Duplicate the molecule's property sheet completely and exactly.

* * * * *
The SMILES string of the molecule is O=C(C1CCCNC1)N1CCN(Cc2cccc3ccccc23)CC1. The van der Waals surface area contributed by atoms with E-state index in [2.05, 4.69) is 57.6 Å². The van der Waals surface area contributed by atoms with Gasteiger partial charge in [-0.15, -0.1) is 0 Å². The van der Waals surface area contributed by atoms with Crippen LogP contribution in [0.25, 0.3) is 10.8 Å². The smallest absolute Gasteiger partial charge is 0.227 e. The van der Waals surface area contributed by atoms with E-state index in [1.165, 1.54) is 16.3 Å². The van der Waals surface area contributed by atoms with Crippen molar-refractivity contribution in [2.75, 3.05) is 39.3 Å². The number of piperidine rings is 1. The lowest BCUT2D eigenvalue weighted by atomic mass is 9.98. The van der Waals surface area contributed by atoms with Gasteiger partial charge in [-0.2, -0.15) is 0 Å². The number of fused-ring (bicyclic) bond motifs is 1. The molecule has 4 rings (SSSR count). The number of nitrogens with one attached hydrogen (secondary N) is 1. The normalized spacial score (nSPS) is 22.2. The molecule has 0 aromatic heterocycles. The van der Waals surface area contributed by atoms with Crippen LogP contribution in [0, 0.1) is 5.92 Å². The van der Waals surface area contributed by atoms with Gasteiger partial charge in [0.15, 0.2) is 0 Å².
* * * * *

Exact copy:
The SMILES string of the molecule is O=C(C1CCCNC1)N1CCN(Cc2cccc3ccccc23)CC1. The van der Waals surface area contributed by atoms with E-state index in [2.05, 4.69) is 57.6 Å². The van der Waals surface area contributed by atoms with Gasteiger partial charge in [-0.15, -0.1) is 0 Å². The van der Waals surface area contributed by atoms with Crippen LogP contribution in [0.25, 0.3) is 10.8 Å². The smallest absolute Gasteiger partial charge is 0.227 e. The van der Waals surface area contributed by atoms with E-state index in [1.165, 1.54) is 16.3 Å². The van der Waals surface area contributed by atoms with Crippen molar-refractivity contribution in [2.75, 3.05) is 39.3 Å². The number of piperidine rings is 1. The lowest BCUT2D eigenvalue weighted by atomic mass is 9.98. The van der Waals surface area contributed by atoms with Gasteiger partial charge in [-0.2, -0.15) is 0 Å². The number of fused-ring (bicyclic) bond motifs is 1. The molecule has 4 rings (SSSR count). The number of nitrogens with one attached hydrogen (secondary N) is 1. The normalized spacial score (nSPS) is 22.2. The molecule has 0 aromatic heterocycles. The van der Waals surface area contributed by atoms with Crippen LogP contribution in [0, 0.1) is 5.92 Å². The van der Waals surface area contributed by atoms with Gasteiger partial charge in [0.15, 0.2) is 0 Å².